Ricciardi: Before plan sponsors consider implementing new ideas for improving savings based on behavioral finance research, there are still problems then need to be addressed with automatic enrollment. The initial data demonstrates that more employees are now saving for retirement because of automatic enrollment. However, whether this trend maintain itself over the long-term is a major concern. This is especially true for younger workers in their 20s that switch employers several times earlier in their careers. The data shows many of them will cash in their 401k plans early; thus, eliminating the benefit of automatic enrollment. Automatic enrollment policies need to be combined with investor education and meetings with a financial planner to truly improve the financial well-being of employees. Personal finance policies need to treat the entire financial patient and not just one aspect of poor financial literacy such as retirement planning. Automatic enrollment is a wonderful starting point; however, much of American society still needs improved education about all aspects of personal finance issues and the financial planning process.

FN: Speaking about earlier savings, and changing our focus away from corporate retirement plans to individual retirement plans, some parents (especially those who own their own businesses) have created “Child IRA” accounts for their children (see http://childira.com/ for more details). By immersing younger children in the savings and investing reality of owning their own IRA, how might it better prepare them to avoid the kinds of behavioral SNAFUs identified in your book Financial Behavior?
Ricciardi: The emerging research in financial therapy demonstrates the importance of how our experience with money during the childhood and teenage years will influence individuals for the rest of their adulthood. For instance, negative events with money during our early years create money flashpoints that establish money beliefs that will last with us during our lifetimes. Therefore, if individuals have flashpoints and money beliefs that are negative in their early years this will result in money disorders such as hoarding and compulsive buying in the most severe cases. On the other hand, positive experiences such as learning to save and invest during our childhood years should result in more positive financial behaviors in adulthood. For myself, my dad Vito encouraged me to invest in the stock market at age 12; this taught me to become a saver/investor for my entire life and this also was a major reason why I become a finance professor.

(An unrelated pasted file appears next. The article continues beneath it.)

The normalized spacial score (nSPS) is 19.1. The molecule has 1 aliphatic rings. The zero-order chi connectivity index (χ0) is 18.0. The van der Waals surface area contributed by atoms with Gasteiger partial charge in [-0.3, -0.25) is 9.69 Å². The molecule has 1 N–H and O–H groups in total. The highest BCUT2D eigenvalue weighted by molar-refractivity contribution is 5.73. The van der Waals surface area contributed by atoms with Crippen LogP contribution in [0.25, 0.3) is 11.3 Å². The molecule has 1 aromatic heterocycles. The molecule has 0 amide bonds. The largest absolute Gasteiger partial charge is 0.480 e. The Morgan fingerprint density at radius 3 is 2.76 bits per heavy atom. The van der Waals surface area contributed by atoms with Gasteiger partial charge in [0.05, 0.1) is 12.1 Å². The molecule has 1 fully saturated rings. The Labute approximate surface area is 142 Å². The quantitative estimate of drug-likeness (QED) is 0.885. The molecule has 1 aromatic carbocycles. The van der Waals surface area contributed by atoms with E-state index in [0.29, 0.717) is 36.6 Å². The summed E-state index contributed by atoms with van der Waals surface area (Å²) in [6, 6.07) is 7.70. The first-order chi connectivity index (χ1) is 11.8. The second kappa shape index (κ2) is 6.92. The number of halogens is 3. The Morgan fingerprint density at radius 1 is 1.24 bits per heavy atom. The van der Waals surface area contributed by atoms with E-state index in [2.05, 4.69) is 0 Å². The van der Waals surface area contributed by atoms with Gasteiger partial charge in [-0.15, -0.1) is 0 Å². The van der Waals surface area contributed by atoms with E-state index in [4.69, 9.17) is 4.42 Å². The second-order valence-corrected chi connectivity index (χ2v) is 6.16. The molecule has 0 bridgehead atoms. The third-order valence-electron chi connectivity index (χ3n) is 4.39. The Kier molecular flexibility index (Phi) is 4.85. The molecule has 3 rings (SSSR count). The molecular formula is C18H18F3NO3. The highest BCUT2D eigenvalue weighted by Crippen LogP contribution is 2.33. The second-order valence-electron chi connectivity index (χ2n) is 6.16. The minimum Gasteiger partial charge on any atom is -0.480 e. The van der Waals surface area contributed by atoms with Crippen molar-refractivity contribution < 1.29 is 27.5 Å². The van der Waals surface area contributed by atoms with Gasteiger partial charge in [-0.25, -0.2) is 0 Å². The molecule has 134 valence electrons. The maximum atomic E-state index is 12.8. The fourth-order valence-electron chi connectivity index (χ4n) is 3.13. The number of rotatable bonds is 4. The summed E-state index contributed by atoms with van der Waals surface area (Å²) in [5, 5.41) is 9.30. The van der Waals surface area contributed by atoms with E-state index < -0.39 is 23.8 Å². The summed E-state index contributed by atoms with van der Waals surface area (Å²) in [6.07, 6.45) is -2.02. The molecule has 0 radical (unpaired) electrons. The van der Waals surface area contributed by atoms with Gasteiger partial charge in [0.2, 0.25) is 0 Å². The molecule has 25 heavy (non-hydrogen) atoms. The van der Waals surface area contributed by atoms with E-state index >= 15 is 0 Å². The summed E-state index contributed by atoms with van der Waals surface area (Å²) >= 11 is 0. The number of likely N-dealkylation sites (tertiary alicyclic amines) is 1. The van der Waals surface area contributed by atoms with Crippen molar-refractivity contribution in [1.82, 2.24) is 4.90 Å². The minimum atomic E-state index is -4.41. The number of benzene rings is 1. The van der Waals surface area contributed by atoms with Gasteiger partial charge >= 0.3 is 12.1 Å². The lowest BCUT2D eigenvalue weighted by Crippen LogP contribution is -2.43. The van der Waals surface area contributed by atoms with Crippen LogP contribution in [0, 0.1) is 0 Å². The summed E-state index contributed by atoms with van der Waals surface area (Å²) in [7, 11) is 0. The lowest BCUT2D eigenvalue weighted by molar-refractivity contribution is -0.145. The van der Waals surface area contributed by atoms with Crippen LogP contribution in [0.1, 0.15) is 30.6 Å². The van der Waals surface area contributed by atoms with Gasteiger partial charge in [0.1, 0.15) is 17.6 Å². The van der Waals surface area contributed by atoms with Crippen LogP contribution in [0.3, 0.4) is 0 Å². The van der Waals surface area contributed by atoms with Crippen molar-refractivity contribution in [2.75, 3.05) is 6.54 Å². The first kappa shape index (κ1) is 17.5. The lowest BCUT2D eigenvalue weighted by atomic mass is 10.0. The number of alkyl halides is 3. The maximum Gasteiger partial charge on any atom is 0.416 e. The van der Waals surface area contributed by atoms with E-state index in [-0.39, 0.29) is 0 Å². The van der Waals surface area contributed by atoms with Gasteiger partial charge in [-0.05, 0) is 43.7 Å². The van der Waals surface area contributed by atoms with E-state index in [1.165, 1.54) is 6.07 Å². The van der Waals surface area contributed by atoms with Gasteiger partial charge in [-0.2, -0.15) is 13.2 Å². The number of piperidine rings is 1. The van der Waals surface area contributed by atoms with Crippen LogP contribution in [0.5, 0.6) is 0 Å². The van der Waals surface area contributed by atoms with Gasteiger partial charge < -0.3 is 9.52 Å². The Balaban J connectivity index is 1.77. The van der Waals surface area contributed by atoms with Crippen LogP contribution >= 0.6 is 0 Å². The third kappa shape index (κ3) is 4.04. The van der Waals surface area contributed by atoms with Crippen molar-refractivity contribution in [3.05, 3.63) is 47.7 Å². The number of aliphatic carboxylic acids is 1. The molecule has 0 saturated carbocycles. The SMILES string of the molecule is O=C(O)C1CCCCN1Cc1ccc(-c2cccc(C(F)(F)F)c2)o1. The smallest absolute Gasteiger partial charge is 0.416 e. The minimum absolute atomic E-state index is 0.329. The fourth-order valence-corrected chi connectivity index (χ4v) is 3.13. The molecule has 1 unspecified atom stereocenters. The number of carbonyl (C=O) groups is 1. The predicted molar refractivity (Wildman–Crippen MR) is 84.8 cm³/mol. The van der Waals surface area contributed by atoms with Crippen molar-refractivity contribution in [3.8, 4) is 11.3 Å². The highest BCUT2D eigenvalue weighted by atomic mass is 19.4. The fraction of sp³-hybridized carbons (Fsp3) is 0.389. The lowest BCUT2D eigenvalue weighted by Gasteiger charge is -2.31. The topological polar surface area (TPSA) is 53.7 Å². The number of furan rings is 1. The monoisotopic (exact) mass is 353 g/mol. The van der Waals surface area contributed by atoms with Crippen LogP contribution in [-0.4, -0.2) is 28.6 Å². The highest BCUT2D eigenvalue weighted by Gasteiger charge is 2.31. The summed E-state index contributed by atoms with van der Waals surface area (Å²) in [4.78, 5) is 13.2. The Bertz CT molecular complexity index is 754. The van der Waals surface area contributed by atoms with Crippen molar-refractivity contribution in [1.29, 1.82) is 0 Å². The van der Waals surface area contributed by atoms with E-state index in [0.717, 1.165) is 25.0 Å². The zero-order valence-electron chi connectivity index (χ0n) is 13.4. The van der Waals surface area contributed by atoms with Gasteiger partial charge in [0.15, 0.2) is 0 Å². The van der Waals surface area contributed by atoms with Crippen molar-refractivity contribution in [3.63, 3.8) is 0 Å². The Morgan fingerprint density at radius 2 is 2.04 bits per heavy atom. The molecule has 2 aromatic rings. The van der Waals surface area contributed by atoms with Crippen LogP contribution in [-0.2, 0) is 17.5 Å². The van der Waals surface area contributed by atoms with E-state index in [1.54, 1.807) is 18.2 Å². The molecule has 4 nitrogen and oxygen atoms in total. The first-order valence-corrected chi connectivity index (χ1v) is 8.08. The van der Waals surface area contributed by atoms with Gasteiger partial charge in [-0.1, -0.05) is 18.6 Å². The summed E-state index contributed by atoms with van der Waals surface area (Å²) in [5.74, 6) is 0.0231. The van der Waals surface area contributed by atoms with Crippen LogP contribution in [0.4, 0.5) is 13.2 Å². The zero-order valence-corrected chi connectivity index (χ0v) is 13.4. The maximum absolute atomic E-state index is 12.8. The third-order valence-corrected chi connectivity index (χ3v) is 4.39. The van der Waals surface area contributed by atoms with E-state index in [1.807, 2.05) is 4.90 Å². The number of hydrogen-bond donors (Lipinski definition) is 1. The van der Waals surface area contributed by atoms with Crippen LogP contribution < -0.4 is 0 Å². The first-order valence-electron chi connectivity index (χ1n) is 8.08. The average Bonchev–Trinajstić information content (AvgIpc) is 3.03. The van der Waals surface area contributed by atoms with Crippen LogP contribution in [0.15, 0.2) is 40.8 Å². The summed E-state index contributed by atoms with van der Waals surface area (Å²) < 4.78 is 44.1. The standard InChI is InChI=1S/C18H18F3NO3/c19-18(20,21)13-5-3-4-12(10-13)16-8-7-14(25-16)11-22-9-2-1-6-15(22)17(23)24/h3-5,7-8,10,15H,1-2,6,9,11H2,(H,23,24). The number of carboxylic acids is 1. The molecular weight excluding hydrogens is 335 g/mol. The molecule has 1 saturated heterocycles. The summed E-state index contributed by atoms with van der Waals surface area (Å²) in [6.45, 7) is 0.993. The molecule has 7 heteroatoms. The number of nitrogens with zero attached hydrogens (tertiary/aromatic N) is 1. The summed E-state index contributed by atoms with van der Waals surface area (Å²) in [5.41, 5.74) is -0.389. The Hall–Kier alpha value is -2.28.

FN: We’ve seen some “dramatic” swings in the market the past view months. While this volatility isn’t necessarily unusual, it does evoke memories of bubbles bursting in years past. Investment bubbles, though seemingly random, happen with surprising regularity. In what ways does research in behavioral finance reveal the causes and life cycles of such bubbles? How can we use techniques derived from behavioral finance to more quickly identify and avoid the onset of these bubbles?
Ricciardi: In the book Financial Behavior, I wrote a chapter on the “The Psychology of Speculation” that reveals the individual biases and group psychology investors experience during a bubble and after a bubble bursts. By understanding these behavioral finance biases investors can learn to avoid the traps and opportunities bubbles present investors. My recommendation is to apply the slogan “buy on fear and sell on greed” and most investors’ do the opposite: they “buy high and sell low.” Two fundamental ways to remove the influence of bubbles and their aftermath for investors is to utilize dollar cost averaging and portfolio rebalancing. Both of these approaches remove the emotional aspects of greed and fear associated with the cycles of bubbles. In addition, tune out the overly negative and positive aspects of financial news that is driven by social media and other news sources.

FN: What message do you feel is important to leave our readers with and why is it important?
Ricciardi: With all my expertise and education, several years ago, I realized the most basic tools in finance should be applied to create wealth. These include topics such as investing for the long-term, developing a financial plan, understanding the different aspects of comprehensive financial planning, applying the principles of time value of money, dollar-cost averaging, mutual funds, diversification, asset allocation, risk tolerance, rebalancing your investment portfolio, and meeting with a financial planner on a yearly basis. If most people were educated with basic proficiency about these subject matter topics; we would all have better financial well-being and emotional health.

FN: Vic… Wow! You presented a boatload of important ideas and practical suggestions. Each one is worth exploring in greater depth. Thank you very much for taking the time to answer our questions. Our readers are no doubt wiser for the experience (and some will certainly be looking closer at your books!).

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Christopher Carosa, CTFA

Christopher Carosa, CTFA